2014’s Temple will be known as “The Temple of Descendants”. They are keeping the design a secret until we all see it on the Playa, but you can catch a glimpse of the concept here (if you agree not to reproduce the image).
The Honorarium Grant does not cover the construction cost of the Temple (not even close), so Burners are asked to donate to the project to make this happen. The rest of the 2014 Honorarium grants will be announced “soon”.
My own thoughts on this year’s temple started with experiences within trees and impressions of the space made by trees…If you need a place to let something go, to consider the events of your life and move on, console friends, share your thoughts or to make a commitment to another person……this temple is for you.
An Honorarium Art Grant from Burning Man only provides for a portion of what it takes to create of the piece. Thousands of hours by volunteers form the work, but a significant amount of funds must be raised from those who understand what these temples can do. This Temple needs your help now. We are designing, engineering, building mock ups, starting the pre-build…… and quite simply, the Honorarium Art Grant is not sufficient to make this happen. This place is important, and we need your help.
The idea of constructing this to consider our descendants, when we are going to burn it to nothingness after a week of partying, seems rather bizarre to me. “Consider our descendants, by building something we use only for ourselves then destroy so that they will never see”. Sure, one day our descendants might search for photos of this temporary structure on Google Images…only to find they can’t use the photos their grandparents took to commemorate the occasion, as BMOrg owns them for all time.
The essence of this year’s Temple design is a longhouse, with a line of the floor which becomes a giant altar, so many Burners can worship at once – whatever chaotic form of drug-fuelled worship that may be. The structure seems more “Vikings” than “camels”.
Our community is large, diverse and at times needs places to express, release and receive emotion. The temple is one location; it should attempt to provide a place for thousands of experiences. There is grieving. There is recognition. Some take the time to make a commitment to one person. Many people go to the temple to be deliberately and profoundly alone within a very crowded place; they are there not for interaction but simply to be within their community, by themselves.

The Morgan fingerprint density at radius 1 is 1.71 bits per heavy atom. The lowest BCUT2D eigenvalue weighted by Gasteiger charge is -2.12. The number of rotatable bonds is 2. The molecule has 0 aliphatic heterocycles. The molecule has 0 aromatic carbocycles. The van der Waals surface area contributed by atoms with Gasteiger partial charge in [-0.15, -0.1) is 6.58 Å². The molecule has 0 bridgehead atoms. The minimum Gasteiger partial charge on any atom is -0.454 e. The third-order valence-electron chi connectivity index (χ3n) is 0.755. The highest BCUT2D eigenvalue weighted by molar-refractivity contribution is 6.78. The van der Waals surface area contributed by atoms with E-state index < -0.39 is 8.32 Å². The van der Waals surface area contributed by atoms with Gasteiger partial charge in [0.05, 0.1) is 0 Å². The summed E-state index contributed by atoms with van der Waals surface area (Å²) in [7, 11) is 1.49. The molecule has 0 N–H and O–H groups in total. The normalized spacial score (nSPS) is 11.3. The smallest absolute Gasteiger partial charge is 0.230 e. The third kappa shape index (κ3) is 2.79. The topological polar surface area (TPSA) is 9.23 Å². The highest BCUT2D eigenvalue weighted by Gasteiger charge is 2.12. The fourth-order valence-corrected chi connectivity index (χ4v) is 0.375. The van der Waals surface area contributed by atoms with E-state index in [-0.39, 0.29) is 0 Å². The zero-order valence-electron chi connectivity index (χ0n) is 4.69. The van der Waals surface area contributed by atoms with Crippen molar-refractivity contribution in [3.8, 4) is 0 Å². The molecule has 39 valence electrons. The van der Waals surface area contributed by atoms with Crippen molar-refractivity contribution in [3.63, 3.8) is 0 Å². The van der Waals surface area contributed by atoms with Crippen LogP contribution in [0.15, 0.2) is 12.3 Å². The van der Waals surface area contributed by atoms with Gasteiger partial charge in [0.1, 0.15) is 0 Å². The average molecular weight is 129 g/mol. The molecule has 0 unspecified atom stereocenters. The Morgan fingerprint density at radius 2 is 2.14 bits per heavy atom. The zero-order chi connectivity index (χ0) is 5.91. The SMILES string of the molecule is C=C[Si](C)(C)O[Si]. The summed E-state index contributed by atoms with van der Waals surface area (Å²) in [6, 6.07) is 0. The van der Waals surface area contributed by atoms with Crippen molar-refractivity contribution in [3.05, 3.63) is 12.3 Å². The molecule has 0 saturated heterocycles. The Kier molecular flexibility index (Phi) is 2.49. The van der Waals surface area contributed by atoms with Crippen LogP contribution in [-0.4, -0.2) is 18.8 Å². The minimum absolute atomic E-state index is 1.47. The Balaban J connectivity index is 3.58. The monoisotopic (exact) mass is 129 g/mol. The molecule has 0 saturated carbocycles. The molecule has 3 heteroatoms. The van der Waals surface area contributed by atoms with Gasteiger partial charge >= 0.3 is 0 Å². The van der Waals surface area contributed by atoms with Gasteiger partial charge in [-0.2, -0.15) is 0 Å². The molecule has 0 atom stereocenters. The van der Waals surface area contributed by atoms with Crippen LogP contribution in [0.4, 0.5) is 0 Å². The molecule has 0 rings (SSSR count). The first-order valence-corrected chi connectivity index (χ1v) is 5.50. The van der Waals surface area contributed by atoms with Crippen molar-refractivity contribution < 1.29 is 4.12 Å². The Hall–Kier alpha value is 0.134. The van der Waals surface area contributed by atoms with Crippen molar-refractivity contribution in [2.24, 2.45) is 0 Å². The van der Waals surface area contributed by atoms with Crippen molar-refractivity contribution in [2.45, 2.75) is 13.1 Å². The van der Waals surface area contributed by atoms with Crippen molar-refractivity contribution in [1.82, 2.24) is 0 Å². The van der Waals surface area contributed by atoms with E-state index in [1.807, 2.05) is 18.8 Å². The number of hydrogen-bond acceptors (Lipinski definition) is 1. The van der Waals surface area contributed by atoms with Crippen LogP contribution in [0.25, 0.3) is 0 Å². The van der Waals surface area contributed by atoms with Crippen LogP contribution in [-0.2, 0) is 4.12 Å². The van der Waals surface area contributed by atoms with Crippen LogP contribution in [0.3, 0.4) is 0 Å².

For now, they’re keeping further details of the design under wraps:
As many of you have likely experienced on the playa, it can be much more powerful to come up on an art piece or event when you have no image of before it is in front of you. Sometimes it is staggering and sometimes it is the smallest part of a detail. Maybe you did not have a camera and had to describe it to your friends when you returned to camp; you could tell a story and draw in the dust, but no number words to really describe it, as it was an experience. As your story trails off, you pause and say: “Aurgh! I shouldn’t have even tried to explain it……you’ll just have to go experience it for yourself!”
As I sketched and modeled this temple over the last year and a half I thought constantly about the difference between my tools to develop the design and the individual participant’s experience. These are two very different processes and it needed to be carefully considered. Tools to design can easily become tools of presentation that dilute the actual experience. I recognize that some members of the community want their first impression to be on the playa such that they “stop looking at anything Burning Man” from about January of each year. Others have a strong need to know something more or have something in hand, as they are already planning to use the Temple in some special way this year. An image of a small portion of the surface is in the pdf below. If you elect to download this image we request that you respect the numerous other members of the community that have elected to save their experience until later.